United Nations (UN) Resident Coordinator (ad interim), Benoit Thiry says the High Court’s judgement in favour of the 18 women and girls who reported incidents of rape and sexual assault by police officers in October 2019 at M’bwatalika and Mpingu in Lilongwe, is an important milestone towards the protection of survivors of sexual violence in Malawi.
Thiry said this in a press statement on Monday, adding that this is a step forward to address sexual crimes in Malawi.
He also applauded Women Lawyers Association for playing “a pivotal role in bringing the case to the attention of the High Court and reinforcing the Constitutional right of survivors of sexual violence to access justice and effective remedies for the harm that they have suffered”.
“Further to this judgement, it is now important that national authorities ensure a prompt, effective and impartial investigation so that all persons suspected of crimes in this case are subjected to criminal processes.
“Moreover, the survivors should be provided necessary support and assistance.”
Thiry furthers reiterate UN’s commitment to continue supporting the Government and the people of Malawi to uphold human rights, in particular to work together to end violence against women and girls throughout the country.
“Violence against women is an obstacle to the achievement of equality, development and peace,” he said.
Meanwhile, communities in Traditional Authorities Kalumo and Chilooko in Ntchisi District have hailed village tribunals, for the role they are playing in the justice delivery system.
Village tribunals are where people access justice on minor offences right in their villages, a community member, Jennifer Leonard of Khuwi Village in the area of TA Kalumo told Malawi News Agency (MANA) Monday that the committees have proven to be effective despite the fact that most of them did not have adequate knowledge on case handling.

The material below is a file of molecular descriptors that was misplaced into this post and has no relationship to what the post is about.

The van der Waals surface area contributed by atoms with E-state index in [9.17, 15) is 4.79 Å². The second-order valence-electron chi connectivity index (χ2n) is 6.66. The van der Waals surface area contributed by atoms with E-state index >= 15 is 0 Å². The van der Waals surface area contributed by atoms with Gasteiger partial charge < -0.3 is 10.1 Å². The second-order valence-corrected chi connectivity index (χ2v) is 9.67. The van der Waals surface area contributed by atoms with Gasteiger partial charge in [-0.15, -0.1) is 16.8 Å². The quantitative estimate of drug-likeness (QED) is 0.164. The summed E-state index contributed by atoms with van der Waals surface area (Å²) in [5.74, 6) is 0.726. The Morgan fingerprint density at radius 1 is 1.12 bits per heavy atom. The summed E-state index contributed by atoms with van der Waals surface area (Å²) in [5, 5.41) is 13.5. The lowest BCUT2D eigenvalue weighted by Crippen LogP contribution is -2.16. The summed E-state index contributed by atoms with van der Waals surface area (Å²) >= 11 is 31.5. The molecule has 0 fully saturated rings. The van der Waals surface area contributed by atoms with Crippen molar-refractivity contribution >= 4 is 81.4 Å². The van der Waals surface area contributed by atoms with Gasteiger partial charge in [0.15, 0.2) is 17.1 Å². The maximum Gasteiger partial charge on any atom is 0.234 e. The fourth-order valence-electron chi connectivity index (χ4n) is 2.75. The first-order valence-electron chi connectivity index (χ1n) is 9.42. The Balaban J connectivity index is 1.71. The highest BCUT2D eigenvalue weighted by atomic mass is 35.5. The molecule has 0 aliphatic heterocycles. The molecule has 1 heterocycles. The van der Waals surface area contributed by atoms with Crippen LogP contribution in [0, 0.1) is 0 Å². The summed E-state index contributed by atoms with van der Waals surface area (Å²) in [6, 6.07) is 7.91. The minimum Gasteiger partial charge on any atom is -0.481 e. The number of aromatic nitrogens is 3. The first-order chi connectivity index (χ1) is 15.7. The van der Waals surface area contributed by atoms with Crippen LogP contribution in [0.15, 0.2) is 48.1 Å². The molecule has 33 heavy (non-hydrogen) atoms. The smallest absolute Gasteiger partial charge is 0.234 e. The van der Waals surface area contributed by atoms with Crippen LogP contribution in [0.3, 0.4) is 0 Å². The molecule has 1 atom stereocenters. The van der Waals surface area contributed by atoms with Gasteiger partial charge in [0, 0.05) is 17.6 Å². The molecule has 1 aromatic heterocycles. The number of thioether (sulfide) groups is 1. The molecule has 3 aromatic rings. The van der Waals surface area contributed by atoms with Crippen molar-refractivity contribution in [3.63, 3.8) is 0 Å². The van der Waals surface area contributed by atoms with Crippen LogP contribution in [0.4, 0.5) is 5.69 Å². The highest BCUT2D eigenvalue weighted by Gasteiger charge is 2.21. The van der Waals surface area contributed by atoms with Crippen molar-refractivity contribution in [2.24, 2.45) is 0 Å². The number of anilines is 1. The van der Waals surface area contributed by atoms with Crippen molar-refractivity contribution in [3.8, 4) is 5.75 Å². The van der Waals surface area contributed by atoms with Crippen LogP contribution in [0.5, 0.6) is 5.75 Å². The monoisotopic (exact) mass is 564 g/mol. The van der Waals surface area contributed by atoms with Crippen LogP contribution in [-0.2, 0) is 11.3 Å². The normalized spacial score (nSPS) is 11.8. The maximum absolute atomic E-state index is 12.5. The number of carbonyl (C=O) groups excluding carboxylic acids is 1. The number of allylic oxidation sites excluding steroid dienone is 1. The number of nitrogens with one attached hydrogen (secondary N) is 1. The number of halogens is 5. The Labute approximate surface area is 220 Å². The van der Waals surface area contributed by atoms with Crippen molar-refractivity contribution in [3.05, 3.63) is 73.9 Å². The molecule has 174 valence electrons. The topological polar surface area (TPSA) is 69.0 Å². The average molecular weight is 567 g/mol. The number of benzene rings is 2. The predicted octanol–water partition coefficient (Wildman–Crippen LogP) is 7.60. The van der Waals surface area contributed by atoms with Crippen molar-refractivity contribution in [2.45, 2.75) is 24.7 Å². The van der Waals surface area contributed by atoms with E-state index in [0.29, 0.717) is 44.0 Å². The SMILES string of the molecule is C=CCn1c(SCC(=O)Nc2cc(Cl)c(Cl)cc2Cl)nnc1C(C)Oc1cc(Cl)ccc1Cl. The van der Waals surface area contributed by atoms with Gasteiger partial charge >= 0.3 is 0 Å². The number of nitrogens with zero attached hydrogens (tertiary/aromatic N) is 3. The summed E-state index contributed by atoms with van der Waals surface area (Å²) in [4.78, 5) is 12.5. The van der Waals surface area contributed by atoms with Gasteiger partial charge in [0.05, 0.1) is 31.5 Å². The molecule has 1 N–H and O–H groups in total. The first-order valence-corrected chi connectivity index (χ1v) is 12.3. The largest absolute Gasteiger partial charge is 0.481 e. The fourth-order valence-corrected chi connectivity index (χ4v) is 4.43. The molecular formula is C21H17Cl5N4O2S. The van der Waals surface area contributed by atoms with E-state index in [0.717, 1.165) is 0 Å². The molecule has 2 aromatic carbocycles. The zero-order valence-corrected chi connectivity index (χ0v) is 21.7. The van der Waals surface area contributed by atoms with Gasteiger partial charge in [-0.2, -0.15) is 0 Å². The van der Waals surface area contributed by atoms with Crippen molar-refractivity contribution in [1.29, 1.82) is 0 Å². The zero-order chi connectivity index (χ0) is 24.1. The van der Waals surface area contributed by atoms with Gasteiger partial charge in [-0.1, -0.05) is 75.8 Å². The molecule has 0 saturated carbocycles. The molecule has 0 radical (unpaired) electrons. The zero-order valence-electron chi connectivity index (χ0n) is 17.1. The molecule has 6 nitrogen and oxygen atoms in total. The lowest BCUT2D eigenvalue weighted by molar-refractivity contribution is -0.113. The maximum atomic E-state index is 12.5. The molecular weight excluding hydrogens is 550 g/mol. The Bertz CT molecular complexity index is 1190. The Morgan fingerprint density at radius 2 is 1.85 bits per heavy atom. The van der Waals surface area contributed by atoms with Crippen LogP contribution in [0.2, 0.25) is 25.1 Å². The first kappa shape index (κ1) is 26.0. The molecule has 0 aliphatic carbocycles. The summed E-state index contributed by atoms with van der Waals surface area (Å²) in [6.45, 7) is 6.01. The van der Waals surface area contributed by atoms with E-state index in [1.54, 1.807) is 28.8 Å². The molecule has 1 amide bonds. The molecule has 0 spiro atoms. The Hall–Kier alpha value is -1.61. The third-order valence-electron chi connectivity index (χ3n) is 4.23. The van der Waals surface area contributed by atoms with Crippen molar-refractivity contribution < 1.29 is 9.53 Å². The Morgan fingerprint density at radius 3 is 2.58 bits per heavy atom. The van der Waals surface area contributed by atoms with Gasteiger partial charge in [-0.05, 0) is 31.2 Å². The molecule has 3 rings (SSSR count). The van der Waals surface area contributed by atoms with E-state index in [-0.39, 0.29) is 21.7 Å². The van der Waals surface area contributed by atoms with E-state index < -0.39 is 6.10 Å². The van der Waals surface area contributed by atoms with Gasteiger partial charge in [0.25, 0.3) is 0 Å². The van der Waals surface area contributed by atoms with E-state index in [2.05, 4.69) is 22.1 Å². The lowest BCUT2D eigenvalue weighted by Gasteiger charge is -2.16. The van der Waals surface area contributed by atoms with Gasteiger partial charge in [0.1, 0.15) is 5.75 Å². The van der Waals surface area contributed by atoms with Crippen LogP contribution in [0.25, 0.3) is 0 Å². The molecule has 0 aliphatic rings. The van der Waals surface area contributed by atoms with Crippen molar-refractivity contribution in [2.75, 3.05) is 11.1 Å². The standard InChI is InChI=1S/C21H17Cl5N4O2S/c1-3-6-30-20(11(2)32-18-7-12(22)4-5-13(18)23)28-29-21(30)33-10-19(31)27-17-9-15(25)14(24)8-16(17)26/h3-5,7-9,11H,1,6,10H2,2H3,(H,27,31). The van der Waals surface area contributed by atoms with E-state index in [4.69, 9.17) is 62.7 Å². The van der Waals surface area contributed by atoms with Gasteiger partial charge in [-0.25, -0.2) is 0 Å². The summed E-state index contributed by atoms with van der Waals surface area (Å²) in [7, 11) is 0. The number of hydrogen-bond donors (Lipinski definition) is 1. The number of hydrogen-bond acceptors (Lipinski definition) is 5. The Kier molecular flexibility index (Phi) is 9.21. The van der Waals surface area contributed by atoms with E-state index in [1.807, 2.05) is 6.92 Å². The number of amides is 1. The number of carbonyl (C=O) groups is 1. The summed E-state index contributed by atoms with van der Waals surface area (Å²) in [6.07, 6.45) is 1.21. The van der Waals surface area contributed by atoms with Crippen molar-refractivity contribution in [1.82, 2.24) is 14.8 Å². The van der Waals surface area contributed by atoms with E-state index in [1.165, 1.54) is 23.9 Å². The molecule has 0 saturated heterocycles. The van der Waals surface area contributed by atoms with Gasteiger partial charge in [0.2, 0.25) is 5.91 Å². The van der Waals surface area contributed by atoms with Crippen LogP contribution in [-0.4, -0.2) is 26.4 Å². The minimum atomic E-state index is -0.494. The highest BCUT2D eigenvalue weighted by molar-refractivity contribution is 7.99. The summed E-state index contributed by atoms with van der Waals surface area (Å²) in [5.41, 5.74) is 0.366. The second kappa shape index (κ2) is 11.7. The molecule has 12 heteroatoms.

She was speaking on the sidelines of a capacity building training for women members of the tribunal.
“For instance, some tribunals were handling cases which are supposed to be handled by Magistrate Courts like defilement cases,” she said.
“Through this training, we have learnt that we do not have the mandate to handle such type of cases.”
She said they have been trained to report cases such as defilement and other criminal cases to the Police.
Another resident, Mercy Chinthenga from Chikhutu Village observed that in some cases, the tribunals charge fines which do not tally with the offences committed.
She described the training as an eye opener as she and her colleagues had now learnt that fines need to be charged according to the type of offence one has committed.
Malawi Human Rights Resource Centre, under its Enhancing Citizen Voice and Action in Local Governance and Development processes, organized the training which among other things was aimed at advocating for inclusion of women in the tribunals, according to its capacity development officer, Limbani Phiri.
“We are looking for adequate representation of women in these tribunals in TA’s Kalumo and Chilooko where we are implementing this project with funding from Dan Church Aid.
“We want our women to have a voice in the primary justice system,” he said.
Ntchisi First Grade Magistrate, Dorothy Kalua commended MHRRC for building the capacity of the members saying that it would go a long way in ensuring that delivery of justice is not compromised in the district.—Additional reporting by Pauline Kaude, MANA